One JavaScript: avoiding versioning in ECMAScript 6

[2014-12-18] esnext, dev, javascript
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What is the best way to add new features to a language? This blog post describes the approach taken by ECMAScript 6 [1], the next version of JavaScript. It is called One JavaScript, because it avoids versioning.


In principle, a new version of a language is a chance to clean it up, by removing outdated features or by changing how features work. That means that new code doesn’t work in older implementations of the language and that old code doesn’t work in a new implementation. Each piece of code is linked to a specific version of the language. Two approaches are common for dealing with versions being different.

First, you can take an “all or nothing” approach and demand that, if a code base wants to use the new version, it must be upgraded completely. Python took that approach when upgrading from Python 2 to Python 3. A problem with it is that it may not be feasible to migrate all of an existing code base at once, especially if it is large. Furthermore, the approach is not an option for the web, where you’ll always have old code and where JavaScript engines are updated automatically.

Second, you can permit a code base to contain code in multiple versions, by tagging code with versions. On the web, you could tag ECMAScript 6 code via a dedicated Internet media type. Such a media type can be associated with a file via an HTTP header:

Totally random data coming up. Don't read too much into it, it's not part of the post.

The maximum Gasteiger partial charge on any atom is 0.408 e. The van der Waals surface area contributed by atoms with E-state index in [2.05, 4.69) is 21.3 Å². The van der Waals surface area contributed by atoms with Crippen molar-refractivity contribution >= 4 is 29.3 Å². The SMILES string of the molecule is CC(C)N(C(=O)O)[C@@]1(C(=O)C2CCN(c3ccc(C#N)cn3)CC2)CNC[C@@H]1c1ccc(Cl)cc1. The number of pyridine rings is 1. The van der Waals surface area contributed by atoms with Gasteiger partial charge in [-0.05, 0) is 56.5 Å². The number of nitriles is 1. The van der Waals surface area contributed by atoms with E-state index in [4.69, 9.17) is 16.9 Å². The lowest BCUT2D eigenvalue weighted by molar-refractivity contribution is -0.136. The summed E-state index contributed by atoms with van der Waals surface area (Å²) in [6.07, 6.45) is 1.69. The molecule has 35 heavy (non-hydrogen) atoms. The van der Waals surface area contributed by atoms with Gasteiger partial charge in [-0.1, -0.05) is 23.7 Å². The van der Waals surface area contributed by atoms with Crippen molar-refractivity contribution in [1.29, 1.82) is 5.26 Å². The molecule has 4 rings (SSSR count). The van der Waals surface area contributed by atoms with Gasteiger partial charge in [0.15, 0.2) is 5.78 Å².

Content-Type: application/ecmascript;version=6

It can also be associated via the type attribute of the <script> element (whose default value is text/javascript):

<script type="application/ecmascript;version=6">

This specifies the version out of band, externally to the actual content. Another option is to specify the version inside the content (in-band). For example, by starting a file with the following line:

use version 6;

Both ways of tagging are problematic: out-of-band versions are brittle and can get lost, in-band versions add clutter to code.

A more fundamental issue is that allowing multiple versions per code base effectively forks a language into sub-languages that have to be maintained in parallel. This causes problems:

  • Engines become bloated, because they need to implement the semantics of all versions. The same applies to tools analyzing the language (e.g. style checkers such es JSLint).
  • Programmers need to remember how the versions differ.
  • Code becomes harder to refactor, because you need to take versions into consideration when you move pieces of code.

Therefore, versioning is something to avoid, especially for JavaScript and the web.

Evolution without versioning  

But how can we get rid of versioning? By always being backwards-compatible. That means we must give up some of our ambitions w.r.t. cleaning up JavaScript:

  • We can’t introduce breaking changes: Being backwards-compatible means not removing features and not changing features. The slogan for this principle is: “don’t break the web”.
  • We can, however, add new features and make existing features more powerful.